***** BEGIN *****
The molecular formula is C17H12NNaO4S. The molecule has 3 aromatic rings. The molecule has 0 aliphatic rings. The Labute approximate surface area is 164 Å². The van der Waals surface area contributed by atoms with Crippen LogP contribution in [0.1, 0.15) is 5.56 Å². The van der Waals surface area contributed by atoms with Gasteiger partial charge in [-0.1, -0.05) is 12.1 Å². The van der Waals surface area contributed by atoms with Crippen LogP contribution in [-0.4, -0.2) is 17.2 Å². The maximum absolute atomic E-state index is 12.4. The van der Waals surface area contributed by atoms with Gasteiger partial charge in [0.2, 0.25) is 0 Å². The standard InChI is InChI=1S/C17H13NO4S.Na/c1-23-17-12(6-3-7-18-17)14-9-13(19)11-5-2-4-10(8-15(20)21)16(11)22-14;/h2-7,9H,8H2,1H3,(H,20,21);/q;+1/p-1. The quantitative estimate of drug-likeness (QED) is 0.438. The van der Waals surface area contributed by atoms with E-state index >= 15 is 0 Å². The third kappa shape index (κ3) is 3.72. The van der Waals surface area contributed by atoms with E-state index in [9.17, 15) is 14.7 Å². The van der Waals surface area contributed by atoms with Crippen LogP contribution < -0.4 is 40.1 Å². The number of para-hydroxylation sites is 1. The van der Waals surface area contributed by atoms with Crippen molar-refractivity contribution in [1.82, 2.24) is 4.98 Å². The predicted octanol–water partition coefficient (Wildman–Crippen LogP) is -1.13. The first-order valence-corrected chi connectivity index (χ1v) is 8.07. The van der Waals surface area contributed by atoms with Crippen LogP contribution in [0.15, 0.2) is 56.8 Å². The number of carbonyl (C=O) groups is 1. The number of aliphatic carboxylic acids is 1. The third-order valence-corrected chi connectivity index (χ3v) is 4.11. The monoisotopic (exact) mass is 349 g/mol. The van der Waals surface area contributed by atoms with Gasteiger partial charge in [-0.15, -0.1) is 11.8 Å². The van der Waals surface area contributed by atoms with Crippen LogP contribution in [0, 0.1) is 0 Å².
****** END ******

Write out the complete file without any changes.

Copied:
The molecular formula is C17H12NNaO4S. The molecule has 3 aromatic rings. The molecule has 0 aliphatic rings. The Labute approximate surface area is 164 Å². The van der Waals surface area contributed by atoms with Crippen LogP contribution in [0.1, 0.15) is 5.56 Å². The van der Waals surface area contributed by atoms with Gasteiger partial charge in [-0.1, -0.05) is 12.1 Å². The van der Waals surface area contributed by atoms with Crippen LogP contribution in [-0.4, -0.2) is 17.2 Å². The maximum absolute atomic E-state index is 12.4. The van der Waals surface area contributed by atoms with Gasteiger partial charge in [0.2, 0.25) is 0 Å². The standard InChI is InChI=1S/C17H13NO4S.Na/c1-23-17-12(6-3-7-18-17)14-9-13(19)11-5-2-4-10(8-15(20)21)16(11)22-14;/h2-7,9H,8H2,1H3,(H,20,21);/q;+1/p-1. The quantitative estimate of drug-likeness (QED) is 0.438. The van der Waals surface area contributed by atoms with E-state index >= 15 is 0 Å². The third kappa shape index (κ3) is 3.72. The van der Waals surface area contributed by atoms with E-state index in [9.17, 15) is 14.7 Å². The van der Waals surface area contributed by atoms with Crippen LogP contribution < -0.4 is 40.1 Å². The number of para-hydroxylation sites is 1. The van der Waals surface area contributed by atoms with Crippen molar-refractivity contribution in [1.82, 2.24) is 4.98 Å². The predicted octanol–water partition coefficient (Wildman–Crippen LogP) is -1.13. The first-order valence-corrected chi connectivity index (χ1v) is 8.07. The van der Waals surface area contributed by atoms with Crippen LogP contribution in [0.15, 0.2) is 56.8 Å². The number of carbonyl (C=O) groups is 1. The number of aliphatic carboxylic acids is 1. The third-order valence-corrected chi connectivity index (χ3v) is 4.11. The monoisotopic (exact) mass is 349 g/mol. The van der Waals surface area contributed by atoms with Gasteiger partial charge in [-0.15, -0.1) is 11.8 Å². The van der Waals surface area contributed by atoms with Crippen LogP contribution in [0, 0.1) is 0 Å².